BUILT ENVIRONMENT JOURNAL

Who is the client?

Opinion: Even if a single party does agree to act as client, all possible clients still retain certain duties under the CDM Regulations

Author: Jeffrey Tribich

01 February 2020

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Answering the question 'Who is the client?' is not necessarily as straightforward as it might seem. Several parties may satisfy the designation, and this is particularly significant under the Construction (Design and Management) Regulations 2015 (CDM 2015), which define a client as 'any person for whom a project is carried out.'

The Health and Safety Executive's guidance to CDM 2015, L153, clarifies that clients are organisations or individuals, and this includes 'clients based overseas who commission construction projects in Great Britain.'

This means the situation can be complicated, because although a particular party may carry out a development it could be doing so on behalf of another organisation. There may be a special purpose vehicle or a joint venture between various parties, and there are of course project funders too.

More than one client

But if there is more than one potential client, which of them is the client for the purposes of CDM 2015? The regulations recognise the potentially multiple and simultaneously disparate nature of clients, any or all of whom may be construed to be clients for regulatory purposes with the resultant duties falling to them.

Paragraph 26 of the guidance in L153 goes on to state that uncertainty about who the client is 'should be resolved as early as possible by considering who:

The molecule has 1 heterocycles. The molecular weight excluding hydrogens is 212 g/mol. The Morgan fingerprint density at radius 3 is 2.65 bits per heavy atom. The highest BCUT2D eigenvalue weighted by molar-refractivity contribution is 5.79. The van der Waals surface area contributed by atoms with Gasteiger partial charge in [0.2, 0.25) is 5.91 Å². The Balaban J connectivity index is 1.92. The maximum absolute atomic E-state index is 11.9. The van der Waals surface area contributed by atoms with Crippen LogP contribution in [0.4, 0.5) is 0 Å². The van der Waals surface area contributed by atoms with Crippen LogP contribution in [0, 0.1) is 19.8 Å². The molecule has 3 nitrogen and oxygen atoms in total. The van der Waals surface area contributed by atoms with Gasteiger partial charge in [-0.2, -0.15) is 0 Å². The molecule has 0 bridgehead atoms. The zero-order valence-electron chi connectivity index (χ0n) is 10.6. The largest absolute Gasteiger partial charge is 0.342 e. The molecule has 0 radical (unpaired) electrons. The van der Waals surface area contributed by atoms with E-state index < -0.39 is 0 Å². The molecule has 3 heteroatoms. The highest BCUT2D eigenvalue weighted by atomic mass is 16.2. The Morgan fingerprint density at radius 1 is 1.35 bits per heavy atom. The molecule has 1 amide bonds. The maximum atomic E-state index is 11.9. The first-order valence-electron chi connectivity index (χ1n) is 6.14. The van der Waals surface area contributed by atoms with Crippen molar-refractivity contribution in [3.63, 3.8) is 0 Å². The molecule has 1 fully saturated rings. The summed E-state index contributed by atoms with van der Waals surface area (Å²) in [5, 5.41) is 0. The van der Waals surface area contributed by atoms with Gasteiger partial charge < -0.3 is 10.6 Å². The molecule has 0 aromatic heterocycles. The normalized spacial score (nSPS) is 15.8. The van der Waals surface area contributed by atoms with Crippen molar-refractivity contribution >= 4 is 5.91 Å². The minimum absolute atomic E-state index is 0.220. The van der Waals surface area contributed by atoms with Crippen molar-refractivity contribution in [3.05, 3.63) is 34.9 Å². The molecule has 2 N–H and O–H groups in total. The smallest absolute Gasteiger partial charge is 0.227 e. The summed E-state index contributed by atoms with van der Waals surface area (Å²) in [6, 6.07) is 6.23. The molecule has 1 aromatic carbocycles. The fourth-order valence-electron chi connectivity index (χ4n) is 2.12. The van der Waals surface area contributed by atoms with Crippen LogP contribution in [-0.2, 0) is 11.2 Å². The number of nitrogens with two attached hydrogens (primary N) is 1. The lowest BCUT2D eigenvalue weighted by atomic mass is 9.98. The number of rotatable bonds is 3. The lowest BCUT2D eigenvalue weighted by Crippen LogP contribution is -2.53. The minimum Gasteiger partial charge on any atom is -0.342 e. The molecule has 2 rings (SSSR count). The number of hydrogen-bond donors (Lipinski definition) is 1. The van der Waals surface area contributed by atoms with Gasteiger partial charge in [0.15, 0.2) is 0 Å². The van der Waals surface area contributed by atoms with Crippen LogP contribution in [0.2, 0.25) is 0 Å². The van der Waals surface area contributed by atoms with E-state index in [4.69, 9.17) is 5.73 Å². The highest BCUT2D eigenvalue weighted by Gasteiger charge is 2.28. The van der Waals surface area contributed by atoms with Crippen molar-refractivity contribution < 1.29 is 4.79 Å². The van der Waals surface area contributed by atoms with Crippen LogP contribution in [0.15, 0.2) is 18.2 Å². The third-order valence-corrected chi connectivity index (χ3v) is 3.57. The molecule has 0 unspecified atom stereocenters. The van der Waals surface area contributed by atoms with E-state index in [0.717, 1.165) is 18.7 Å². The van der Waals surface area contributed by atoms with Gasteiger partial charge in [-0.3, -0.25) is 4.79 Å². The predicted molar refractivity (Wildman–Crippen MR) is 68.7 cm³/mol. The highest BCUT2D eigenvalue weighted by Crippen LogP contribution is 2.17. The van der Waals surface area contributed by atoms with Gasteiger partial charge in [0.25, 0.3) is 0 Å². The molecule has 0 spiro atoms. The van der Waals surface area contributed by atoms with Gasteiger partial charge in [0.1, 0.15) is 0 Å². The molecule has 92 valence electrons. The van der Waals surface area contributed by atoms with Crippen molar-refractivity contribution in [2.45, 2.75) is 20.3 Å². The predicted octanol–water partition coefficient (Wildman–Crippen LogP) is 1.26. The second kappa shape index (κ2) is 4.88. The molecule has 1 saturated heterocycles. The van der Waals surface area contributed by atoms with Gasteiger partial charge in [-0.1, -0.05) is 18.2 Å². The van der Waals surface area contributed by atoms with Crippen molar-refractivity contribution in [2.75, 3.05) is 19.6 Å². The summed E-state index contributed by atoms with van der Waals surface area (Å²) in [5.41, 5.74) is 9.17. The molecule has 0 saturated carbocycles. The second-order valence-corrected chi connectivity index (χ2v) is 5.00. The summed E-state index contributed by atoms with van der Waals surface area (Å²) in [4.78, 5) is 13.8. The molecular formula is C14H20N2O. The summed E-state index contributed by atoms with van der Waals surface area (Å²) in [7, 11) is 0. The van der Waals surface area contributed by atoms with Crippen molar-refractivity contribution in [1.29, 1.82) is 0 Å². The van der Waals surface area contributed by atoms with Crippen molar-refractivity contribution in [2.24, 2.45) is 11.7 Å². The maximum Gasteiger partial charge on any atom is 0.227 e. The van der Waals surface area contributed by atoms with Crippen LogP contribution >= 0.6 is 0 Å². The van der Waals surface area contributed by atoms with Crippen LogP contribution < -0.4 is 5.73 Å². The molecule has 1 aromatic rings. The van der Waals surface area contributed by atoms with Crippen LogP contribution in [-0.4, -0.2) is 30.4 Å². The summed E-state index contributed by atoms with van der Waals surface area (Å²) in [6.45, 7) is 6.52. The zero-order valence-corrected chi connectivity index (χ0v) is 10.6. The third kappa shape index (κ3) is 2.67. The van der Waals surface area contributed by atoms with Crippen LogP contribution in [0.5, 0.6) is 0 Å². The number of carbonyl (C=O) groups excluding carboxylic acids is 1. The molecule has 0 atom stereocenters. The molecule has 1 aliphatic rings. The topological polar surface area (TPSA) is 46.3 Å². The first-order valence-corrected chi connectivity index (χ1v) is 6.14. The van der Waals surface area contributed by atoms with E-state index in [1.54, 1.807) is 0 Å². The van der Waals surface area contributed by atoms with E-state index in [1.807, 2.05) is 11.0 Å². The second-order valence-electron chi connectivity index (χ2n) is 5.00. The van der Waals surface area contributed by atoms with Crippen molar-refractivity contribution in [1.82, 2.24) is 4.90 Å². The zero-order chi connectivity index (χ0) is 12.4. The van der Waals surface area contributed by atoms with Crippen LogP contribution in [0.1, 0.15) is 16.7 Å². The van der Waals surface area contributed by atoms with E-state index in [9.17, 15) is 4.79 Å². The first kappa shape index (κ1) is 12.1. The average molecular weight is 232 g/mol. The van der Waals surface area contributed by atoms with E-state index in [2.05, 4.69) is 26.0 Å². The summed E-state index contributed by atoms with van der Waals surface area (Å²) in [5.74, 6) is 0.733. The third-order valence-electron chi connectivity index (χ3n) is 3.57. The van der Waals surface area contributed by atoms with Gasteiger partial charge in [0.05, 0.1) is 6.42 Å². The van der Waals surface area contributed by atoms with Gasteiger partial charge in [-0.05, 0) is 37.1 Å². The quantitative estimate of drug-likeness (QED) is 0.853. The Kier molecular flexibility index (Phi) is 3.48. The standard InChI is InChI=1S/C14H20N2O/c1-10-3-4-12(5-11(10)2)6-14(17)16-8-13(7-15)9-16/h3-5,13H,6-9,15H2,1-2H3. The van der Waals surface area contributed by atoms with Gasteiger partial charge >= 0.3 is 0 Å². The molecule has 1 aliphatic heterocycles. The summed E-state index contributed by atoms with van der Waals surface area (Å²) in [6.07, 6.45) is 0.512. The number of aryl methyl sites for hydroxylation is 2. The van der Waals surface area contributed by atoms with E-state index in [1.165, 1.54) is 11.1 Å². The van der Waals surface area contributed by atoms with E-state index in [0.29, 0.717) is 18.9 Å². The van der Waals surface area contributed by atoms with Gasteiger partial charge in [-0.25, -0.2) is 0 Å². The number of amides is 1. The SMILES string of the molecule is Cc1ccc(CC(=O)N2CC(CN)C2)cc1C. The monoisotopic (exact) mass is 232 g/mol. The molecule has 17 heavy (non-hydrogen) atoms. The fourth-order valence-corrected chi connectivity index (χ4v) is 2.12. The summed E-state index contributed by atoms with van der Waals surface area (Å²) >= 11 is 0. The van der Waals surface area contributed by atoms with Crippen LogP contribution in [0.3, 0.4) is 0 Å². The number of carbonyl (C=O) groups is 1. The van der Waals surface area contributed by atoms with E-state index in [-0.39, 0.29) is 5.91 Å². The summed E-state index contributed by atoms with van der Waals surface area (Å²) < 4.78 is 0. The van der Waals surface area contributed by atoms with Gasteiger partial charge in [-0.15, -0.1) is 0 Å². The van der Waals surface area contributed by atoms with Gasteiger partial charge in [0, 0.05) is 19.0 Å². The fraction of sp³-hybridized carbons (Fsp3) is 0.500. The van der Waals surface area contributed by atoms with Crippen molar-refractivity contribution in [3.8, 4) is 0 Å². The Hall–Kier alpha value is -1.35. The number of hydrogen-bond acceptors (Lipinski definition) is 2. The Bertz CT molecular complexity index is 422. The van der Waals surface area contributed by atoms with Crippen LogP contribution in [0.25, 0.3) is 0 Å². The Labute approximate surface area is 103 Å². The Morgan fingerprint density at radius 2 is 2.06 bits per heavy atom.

• (a) ultimately decides what is to be constructed, where, when and by whom;
  • (b) commissions the design and construction work (the employer in contract terminology);
  • (c) initiates the work;
  • (d) is at the head of the procurement chain; and
  • (e) appoints contractors (including the principal contractor) and designers (including the principal designer).'

Potential difficulties

All parties defined as clients will be responsible for discharging the full range of client’s duties; however, in Part 2, Regulation 4 the CDM Regulations foresee the potential difficulties that this could cause, and make provision for them by stating that ‘one or more of the clients may agree in writing to be treated for the purposes of these regulations as the only client or clients.'

In the light of CDM 2015's provisions, a funder for example may wish to negotiate with a borrower that the latter is acting as the sole client for regulatory purposes.

However, clients must be careful. Significantly, even if one party agrees to act as client, all possible clients still retain certain CDM duties: first, to provide any information they have that may be relevant to compiling the pre-construction information; and, second, to cooperate with anyone involved in the project. These duties are central to good health and safety management. All clients, whatever their status and their different roles, could hold information or documents that may be vital to preserving life and limb, maintaining good health and promoting well-being.

And what of domestic clients? They are duty-holders under CDM 2015 too, but, as people who have construction work carried out that is not as part of a business, different requirements apply. That's another story.

jeffrey.tribich@gmail.com

Related competencies include: Health and safety, Legal/regulatory compliance

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